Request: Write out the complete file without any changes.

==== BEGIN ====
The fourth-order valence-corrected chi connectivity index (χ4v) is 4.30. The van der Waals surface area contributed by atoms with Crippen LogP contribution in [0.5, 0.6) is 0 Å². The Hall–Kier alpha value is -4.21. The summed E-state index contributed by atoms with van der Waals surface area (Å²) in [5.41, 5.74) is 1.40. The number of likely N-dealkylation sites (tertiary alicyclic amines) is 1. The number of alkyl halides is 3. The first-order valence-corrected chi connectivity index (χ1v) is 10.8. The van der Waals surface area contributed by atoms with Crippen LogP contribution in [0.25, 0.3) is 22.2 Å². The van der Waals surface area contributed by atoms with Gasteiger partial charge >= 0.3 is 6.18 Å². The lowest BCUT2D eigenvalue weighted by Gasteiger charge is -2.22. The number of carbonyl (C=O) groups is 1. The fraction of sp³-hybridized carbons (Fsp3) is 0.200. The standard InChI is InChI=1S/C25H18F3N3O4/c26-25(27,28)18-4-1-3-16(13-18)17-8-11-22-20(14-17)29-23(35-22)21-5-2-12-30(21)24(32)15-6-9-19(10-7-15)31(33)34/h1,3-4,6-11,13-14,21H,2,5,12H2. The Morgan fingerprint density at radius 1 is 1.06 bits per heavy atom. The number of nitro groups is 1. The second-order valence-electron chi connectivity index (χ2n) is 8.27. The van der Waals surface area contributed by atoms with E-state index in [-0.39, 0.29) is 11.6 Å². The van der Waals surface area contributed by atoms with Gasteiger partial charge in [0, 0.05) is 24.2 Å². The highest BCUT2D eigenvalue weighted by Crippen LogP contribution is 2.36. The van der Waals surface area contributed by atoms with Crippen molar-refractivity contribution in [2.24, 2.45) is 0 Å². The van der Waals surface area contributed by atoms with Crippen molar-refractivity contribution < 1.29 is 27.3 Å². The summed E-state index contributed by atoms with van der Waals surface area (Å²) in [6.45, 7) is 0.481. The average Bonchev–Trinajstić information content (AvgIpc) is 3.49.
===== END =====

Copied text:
The fourth-order valence-corrected chi connectivity index (χ4v) is 4.30. The van der Waals surface area contributed by atoms with Crippen LogP contribution in [0.5, 0.6) is 0 Å². The Hall–Kier alpha value is -4.21. The summed E-state index contributed by atoms with van der Waals surface area (Å²) in [5.41, 5.74) is 1.40. The number of likely N-dealkylation sites (tertiary alicyclic amines) is 1. The number of alkyl halides is 3. The first-order valence-corrected chi connectivity index (χ1v) is 10.8. The van der Waals surface area contributed by atoms with Crippen LogP contribution in [0.25, 0.3) is 22.2 Å². The van der Waals surface area contributed by atoms with Gasteiger partial charge >= 0.3 is 6.18 Å². The lowest BCUT2D eigenvalue weighted by Gasteiger charge is -2.22. The number of carbonyl (C=O) groups is 1. The fraction of sp³-hybridized carbons (Fsp3) is 0.200. The standard InChI is InChI=1S/C25H18F3N3O4/c26-25(27,28)18-4-1-3-16(13-18)17-8-11-22-20(14-17)29-23(35-22)21-5-2-12-30(21)24(32)15-6-9-19(10-7-15)31(33)34/h1,3-4,6-11,13-14,21H,2,5,12H2. The Morgan fingerprint density at radius 1 is 1.06 bits per heavy atom. The number of nitro groups is 1. The second-order valence-electron chi connectivity index (χ2n) is 8.27. The van der Waals surface area contributed by atoms with E-state index in [-0.39, 0.29) is 11.6 Å². The van der Waals surface area contributed by atoms with Gasteiger partial charge in [0, 0.05) is 24.2 Å². The highest BCUT2D eigenvalue weighted by Crippen LogP contribution is 2.36. The van der Waals surface area contributed by atoms with Crippen molar-refractivity contribution in [2.24, 2.45) is 0 Å². The van der Waals surface area contributed by atoms with Crippen molar-refractivity contribution < 1.29 is 27.3 Å². The summed E-state index contributed by atoms with van der Waals surface area (Å²) in [6.45, 7) is 0.481. The average Bonchev–Trinajstić information content (AvgIpc) is 3.49.